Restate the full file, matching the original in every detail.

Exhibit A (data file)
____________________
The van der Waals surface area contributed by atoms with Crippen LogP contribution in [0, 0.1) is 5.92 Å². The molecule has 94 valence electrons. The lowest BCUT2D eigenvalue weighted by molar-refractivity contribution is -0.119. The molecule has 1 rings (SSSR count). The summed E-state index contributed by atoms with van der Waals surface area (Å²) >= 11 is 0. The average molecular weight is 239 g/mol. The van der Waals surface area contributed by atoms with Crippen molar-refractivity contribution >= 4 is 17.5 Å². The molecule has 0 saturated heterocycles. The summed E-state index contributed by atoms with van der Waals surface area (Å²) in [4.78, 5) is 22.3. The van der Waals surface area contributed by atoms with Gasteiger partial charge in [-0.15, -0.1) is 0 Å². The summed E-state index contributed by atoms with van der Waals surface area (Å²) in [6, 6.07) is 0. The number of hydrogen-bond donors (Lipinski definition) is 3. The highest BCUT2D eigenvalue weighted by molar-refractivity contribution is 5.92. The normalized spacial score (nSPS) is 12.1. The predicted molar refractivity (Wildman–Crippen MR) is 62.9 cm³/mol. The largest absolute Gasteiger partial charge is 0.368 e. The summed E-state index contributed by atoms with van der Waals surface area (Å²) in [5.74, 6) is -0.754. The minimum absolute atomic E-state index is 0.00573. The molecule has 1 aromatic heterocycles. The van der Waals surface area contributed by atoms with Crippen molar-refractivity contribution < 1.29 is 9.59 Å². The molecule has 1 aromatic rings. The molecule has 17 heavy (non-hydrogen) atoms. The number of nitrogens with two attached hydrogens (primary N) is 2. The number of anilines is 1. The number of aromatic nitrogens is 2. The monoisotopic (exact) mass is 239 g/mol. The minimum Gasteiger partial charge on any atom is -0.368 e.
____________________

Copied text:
The van der Waals surface area contributed by atoms with Crippen LogP contribution in [0, 0.1) is 5.92 Å². The molecule has 94 valence electrons. The lowest BCUT2D eigenvalue weighted by molar-refractivity contribution is -0.119. The molecule has 1 rings (SSSR count). The summed E-state index contributed by atoms with van der Waals surface area (Å²) >= 11 is 0. The average molecular weight is 239 g/mol. The van der Waals surface area contributed by atoms with Crippen molar-refractivity contribution >= 4 is 17.5 Å². The molecule has 0 saturated heterocycles. The summed E-state index contributed by atoms with van der Waals surface area (Å²) in [4.78, 5) is 22.3. The van der Waals surface area contributed by atoms with Gasteiger partial charge in [-0.15, -0.1) is 0 Å². The summed E-state index contributed by atoms with van der Waals surface area (Å²) in [6, 6.07) is 0. The number of hydrogen-bond donors (Lipinski definition) is 3. The highest BCUT2D eigenvalue weighted by molar-refractivity contribution is 5.92. The normalized spacial score (nSPS) is 12.1. The predicted molar refractivity (Wildman–Crippen MR) is 62.9 cm³/mol. The largest absolute Gasteiger partial charge is 0.368 e. The summed E-state index contributed by atoms with van der Waals surface area (Å²) in [5.74, 6) is -0.754. The minimum absolute atomic E-state index is 0.00573. The molecule has 1 aromatic heterocycles. The van der Waals surface area contributed by atoms with Crippen molar-refractivity contribution < 1.29 is 9.59 Å². The molecule has 1 aromatic rings. The molecule has 17 heavy (non-hydrogen) atoms. The number of nitrogens with two attached hydrogens (primary N) is 2. The number of anilines is 1. The number of aromatic nitrogens is 2. The monoisotopic (exact) mass is 239 g/mol. The minimum Gasteiger partial charge on any atom is -0.368 e.